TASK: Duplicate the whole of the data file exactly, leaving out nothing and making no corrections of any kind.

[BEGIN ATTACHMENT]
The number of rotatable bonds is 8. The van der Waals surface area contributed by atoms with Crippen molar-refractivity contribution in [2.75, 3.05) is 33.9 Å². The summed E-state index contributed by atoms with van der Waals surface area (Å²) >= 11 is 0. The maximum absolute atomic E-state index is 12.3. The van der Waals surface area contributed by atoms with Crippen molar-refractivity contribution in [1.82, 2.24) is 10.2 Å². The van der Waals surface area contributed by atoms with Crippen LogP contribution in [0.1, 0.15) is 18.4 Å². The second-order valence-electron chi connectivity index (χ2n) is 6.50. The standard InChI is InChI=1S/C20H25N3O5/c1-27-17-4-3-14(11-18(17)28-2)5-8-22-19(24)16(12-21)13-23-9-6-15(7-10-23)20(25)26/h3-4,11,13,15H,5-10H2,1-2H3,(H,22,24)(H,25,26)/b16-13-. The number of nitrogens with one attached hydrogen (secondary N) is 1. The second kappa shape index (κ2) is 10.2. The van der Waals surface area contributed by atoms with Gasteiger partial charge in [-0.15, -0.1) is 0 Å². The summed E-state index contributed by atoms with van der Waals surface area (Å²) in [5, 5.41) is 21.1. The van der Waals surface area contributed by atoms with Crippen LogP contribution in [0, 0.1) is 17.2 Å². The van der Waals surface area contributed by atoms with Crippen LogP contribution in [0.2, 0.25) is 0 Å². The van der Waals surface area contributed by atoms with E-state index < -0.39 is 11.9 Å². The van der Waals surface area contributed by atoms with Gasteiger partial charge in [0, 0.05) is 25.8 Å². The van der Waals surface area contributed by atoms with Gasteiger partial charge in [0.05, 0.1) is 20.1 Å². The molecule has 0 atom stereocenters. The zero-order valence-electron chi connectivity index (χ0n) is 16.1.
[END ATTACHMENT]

The number of rotatable bonds is 8. The van der Waals surface area contributed by atoms with Crippen molar-refractivity contribution in [2.75, 3.05) is 33.9 Å². The summed E-state index contributed by atoms with van der Waals surface area (Å²) >= 11 is 0. The maximum absolute atomic E-state index is 12.3. The van der Waals surface area contributed by atoms with Crippen molar-refractivity contribution in [1.82, 2.24) is 10.2 Å². The van der Waals surface area contributed by atoms with Crippen LogP contribution in [0.1, 0.15) is 18.4 Å². The second-order valence-electron chi connectivity index (χ2n) is 6.50. The standard InChI is InChI=1S/C20H25N3O5/c1-27-17-4-3-14(11-18(17)28-2)5-8-22-19(24)16(12-21)13-23-9-6-15(7-10-23)20(25)26/h3-4,11,13,15H,5-10H2,1-2H3,(H,22,24)(H,25,26)/b16-13-. The number of nitrogens with one attached hydrogen (secondary N) is 1. The second kappa shape index (κ2) is 10.2. The van der Waals surface area contributed by atoms with Gasteiger partial charge in [-0.15, -0.1) is 0 Å². The summed E-state index contributed by atoms with van der Waals surface area (Å²) in [5, 5.41) is 21.1. The van der Waals surface area contributed by atoms with Crippen LogP contribution in [0, 0.1) is 17.2 Å². The van der Waals surface area contributed by atoms with Crippen LogP contribution in [0.2, 0.25) is 0 Å². The van der Waals surface area contributed by atoms with E-state index < -0.39 is 11.9 Å². The van der Waals surface area contributed by atoms with Gasteiger partial charge in [0, 0.05) is 25.8 Å². The van der Waals surface area contributed by atoms with Gasteiger partial charge in [0.05, 0.1) is 20.1 Å². The molecule has 0 atom stereocenters. The zero-order valence-electron chi connectivity index (χ0n) is 16.1.